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    Chapter 4

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    Chapter 5
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    The night had been the most intensely cold that the country had known for
    many years. Peach and other tender trees had been killed by the frosty
    rigor, and sentinels had been frozen to death in our neighborhood. The
    deep snow on which we made our beds, the icy covering of the streams near
    us, the limbs of the trees above us, had been cracking with loud noises
    all night, from the bitter cold.

    We were camped around Jonesville, each of the four companies lying on one
    of the roads leading from the town. Company L lay about a mile from the
    Court House. On a knoll at the end of the village toward us, and at a
    point where two roads separated,--one of which led to us,--stood a
    three-inch Rodman rifle, belonging to the Twenty-second Ohio Battery.
    It and its squad of eighteen men, under command of Lieutenant Alger and
    Sergeant Davis, had been sent up to us a few days before from the Gap.

    The comfortless gray dawn was crawling sluggishly over the mountain-tops,
    as if numb as the animal and vegetable life which had been shrinking all
    the long hours under the fierce chill.

    The Major's bugler had saluted the morn with the lively, ringing
    tarr-r-r-a-ta-ara of the Regulation reveille, and the company buglers,
    as fast as they could thaw out their mouth-pieces, were answering him.

    I lay on my bed, dreading to get up, and yet not anxious to lie still.
    It was a question which would be the more uncomfortable. I turned over,
    to see if there was not another position in which it would be warmer,
    and began wishing for the thousandth time that the efforts for the
    amelioration of the horrors of warfare would progress to such a point as
    to put a stop to all Winter soldiering, so that a fellow could go home as
    soon as cold weather began, sit around a comfortable stove in a country
    store; and tell camp stories until the Spring was far enough advanced to
    let him go back to the front wearing a straw hat and a linen duster.

    Then I began wondering how much longer I would dare lie there, before the
    Orderly Sergeant would draw me out by the heels, and accompany the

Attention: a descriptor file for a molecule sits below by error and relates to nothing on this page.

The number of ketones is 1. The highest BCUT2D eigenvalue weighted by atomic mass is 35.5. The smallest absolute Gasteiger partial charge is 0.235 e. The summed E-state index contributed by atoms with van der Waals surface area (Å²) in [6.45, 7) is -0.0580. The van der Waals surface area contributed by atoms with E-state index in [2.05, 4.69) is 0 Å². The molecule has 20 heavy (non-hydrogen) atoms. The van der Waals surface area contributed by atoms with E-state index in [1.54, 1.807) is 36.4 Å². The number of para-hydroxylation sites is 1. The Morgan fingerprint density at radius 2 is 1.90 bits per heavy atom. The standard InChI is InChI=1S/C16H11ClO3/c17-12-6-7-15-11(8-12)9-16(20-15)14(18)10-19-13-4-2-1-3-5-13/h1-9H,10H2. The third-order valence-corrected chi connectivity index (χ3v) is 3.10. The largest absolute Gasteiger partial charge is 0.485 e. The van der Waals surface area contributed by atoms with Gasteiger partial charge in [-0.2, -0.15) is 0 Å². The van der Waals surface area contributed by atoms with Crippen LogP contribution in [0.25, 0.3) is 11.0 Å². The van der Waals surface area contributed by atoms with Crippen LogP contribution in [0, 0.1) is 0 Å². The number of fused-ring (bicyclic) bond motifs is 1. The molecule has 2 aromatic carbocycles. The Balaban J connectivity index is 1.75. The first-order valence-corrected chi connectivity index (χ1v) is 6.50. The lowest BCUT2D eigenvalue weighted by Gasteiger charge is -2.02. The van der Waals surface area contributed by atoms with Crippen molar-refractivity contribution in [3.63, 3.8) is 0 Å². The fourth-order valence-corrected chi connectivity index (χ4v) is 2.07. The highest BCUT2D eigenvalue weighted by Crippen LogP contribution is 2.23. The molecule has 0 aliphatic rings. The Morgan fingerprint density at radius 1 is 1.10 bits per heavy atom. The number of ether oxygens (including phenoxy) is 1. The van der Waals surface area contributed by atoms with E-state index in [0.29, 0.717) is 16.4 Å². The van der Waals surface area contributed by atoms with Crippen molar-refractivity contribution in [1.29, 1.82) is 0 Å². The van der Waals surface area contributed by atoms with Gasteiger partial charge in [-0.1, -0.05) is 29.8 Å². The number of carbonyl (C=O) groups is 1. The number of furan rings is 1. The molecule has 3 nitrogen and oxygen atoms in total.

operation with numerous unkind and sulphurous remarks.

    This cogitation, was abruptly terminated by hearing an excited shout from
    the Captain:

    "Turn Out!--COMPANY L!! TURNOUT ! ! !"

    Almost at the same instant rose that shrill, piercing Rebel yell, which
    one who has once heard it rarely forgets, and this was followed by a
    crashing volley from apparently a regiment of rifles.

    I arose-promptly.

    There was evidently something of more interest on hand than the weather.

    Cap, overcoat, boots and revolver belt went on, and eyes opened at about
    the same instant.

    As I snatched up my carbine, I looked out in front, and the whole woods
    appeared to be full of Rebels, rushing toward us, all yelling and some
    firing. My Captain and First Lieutenant had taken up position on the
    right front of the tents, and part of the boys were running up to form a
    line alongside them. The Second Lieutenant had stationed himself on a
    knoll on the left front, and about a third of the company was rallying
    around him.

    My chum was a silent, sententious sort of a chap, and as we ran forward
    to the Captain's line, he remarked earnestly:

    "Well: this beats hell!"

    I thought he had a clear idea of the situation.

    All this occupied an inappreciably short space of time. The Rebels had
    not stopped to reload, but were rushing impetuously toward us. We gave
    them a hot, rolling volley from our carbines. Many fell, more stopped to
    load and reply, but the mass surged straight forward at us. Then our
    fire grew so deadly that they showed a disposition to cover themselves
    behind the rocks and trees. Again they were urged forward; and a body of